the rest just depends on what you want to be able to do inside the game.
    mostly methods. there is alot more but its 4:20 a.m. and I have to go.


    Hopefully you will have more questions. So just post them.
    I will hit you back.

    BTW
    All that, I just came up with.
    I love programming off the top of my head.
    But thats how I would design it.
    Last edited by Nor; 04-14-2002 at 02:24 AM.
    Try to help all less knowledgeable than yourself, within
    the limits provided by time, complexity and tolerance.
    - Nor

  3. #3
    Registered User Invincible's Avatar
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    Sorry for the delayed reply. I can see you spent a lot of time on this and I greatly appreciate it. Although most of it made a lot of sense, I do have a few questions if you're still following this. They all tie into each other.

    You say that a data stream sends and recieves information regarding the players and and their attributes.

    Some of these values sent over the stream would be constants as long as the opposing player is in view (ex. player ID, team color, tank type) -- things that can't possibly change while the the other player is in view. Then there are the other aspects that change constantly -- damage, projectile type, location, speed, direction ect...

    So getting back to the intense memory management that would be involved in maintaining a data stream like this, is it safe to assume that the constant variables are destroyed when the players leave each other's viewable sphere?

    Also, are the constant variables sent repeatedly along with the dynamic variables, or only when the players first enter each other's viewable sphere?

    Whew... I know that's a mouthful and you may not have all the answers, but you seemed so anxious to share knowledge

    Thanks, Invincible
    "The mind, like a parachute, only functions when open."

  4. #4
    Nor
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    So getting back to the intense memory management that would be involved in maintaining a data stream like this, is it safe to assume that the constant variables are destroyed when the players leave each other's viewable sphere?
    Yes. But Even if the other players are not in view, you should still keep the data.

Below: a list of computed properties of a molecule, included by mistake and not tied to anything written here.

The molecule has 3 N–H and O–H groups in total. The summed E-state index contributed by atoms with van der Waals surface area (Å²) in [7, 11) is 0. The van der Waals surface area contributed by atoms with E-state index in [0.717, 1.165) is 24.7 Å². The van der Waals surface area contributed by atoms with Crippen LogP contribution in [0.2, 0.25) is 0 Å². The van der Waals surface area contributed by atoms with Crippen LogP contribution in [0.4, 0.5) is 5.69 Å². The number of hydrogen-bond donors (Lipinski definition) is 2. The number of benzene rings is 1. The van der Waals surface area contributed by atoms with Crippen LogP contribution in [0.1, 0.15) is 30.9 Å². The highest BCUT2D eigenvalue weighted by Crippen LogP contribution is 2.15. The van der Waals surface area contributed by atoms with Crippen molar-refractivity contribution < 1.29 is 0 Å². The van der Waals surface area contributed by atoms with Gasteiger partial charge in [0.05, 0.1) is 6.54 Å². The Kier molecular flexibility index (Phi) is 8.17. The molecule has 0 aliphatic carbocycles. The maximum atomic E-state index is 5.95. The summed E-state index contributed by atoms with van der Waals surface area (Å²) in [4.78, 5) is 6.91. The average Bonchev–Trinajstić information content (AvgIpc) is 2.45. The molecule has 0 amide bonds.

Once they leave the game (Or arena in my previous example) it would be efficient to destroy the data.

    Also, are the constant variables sent repeatedly along with the dynamic variables, or only when the players first enter each other's viewable sphere?
    The examples I given was just to illustrate a design outline which could solve many of the problems concerning data management.
    Now sense this is for a multiplayer game, you will have to distinguish between the different players information. So it would be logical to include a constant(i.e. playerId) with the data stream.

    Anything else?
    Try to help all less knowledgeable than yourself, within
    the limits provided by time, complexity and tolerance.
    - Nor

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    Well most of these questions are too general to be explained just by the examples you have been given. I currently am on a team that is designing an MMORPG game, and its not as simple as all this. There are many factors to begin with, but for memory management. Only the server needs to really keep track of all the player's information + NPC's information. The clients only need to keep track of information that relates to the drawing environment at the time.

    For example, say that there is a person in front of your character and one behind. Why keep track of the person behind? Now it all depends on your environment, as I've stated. In some cases you may want to keep track all characters that would be within sight of your character (even if your not looking in that direction, but as far as your character would be able to see if that character were looking in that direction). This way if your being attacked from behind, and the person behind's gun moves in front of your sight. You can properly draw this in this case.

    There are so many factors to consider that it takes months of planning, and sometimes months upon months! MMORPGs are so in depth that it usually takes teams of 60 people plus in order to complete them in a reasonable amount of time. One person could possibly finish such a large project but I would suggest years and years of actual experience with actual game programming (on a real team for a game that makes release). And a very good knowledge of the programming language you intend to use. Which means almost every aspect, from basic DOS programming to Windows programming. Furthering yourself into DirectX (or OpenGL if you prefer), sockets, and other aspects. And I would suggest a very good knowledge of the operating system you are designing your project for, and knowing the Assembly language wouldn't hurt either!

    Now all of this isn't manditory, but thats what I suggest for a lone programmer who is attempting an MMORPG project!

  6. #6
    Nor
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    What is a MMORPG?

    Also I am the a solo development of a 3d gaming engine.
    I have based it on a simple Clint/server architecture, and not anymore complex than what I have described in previous replies to this post.

    Why should a game of any kind be complex when its unnecessary?

    Lets through some ideas across and see if we could help each other.
    What type of design are you implementing?
    Try to help all less knowledgeable than yourself, within
    the limits provided by time, complexity and tolerance.
    - Nor

  7. #7
    Rambling Man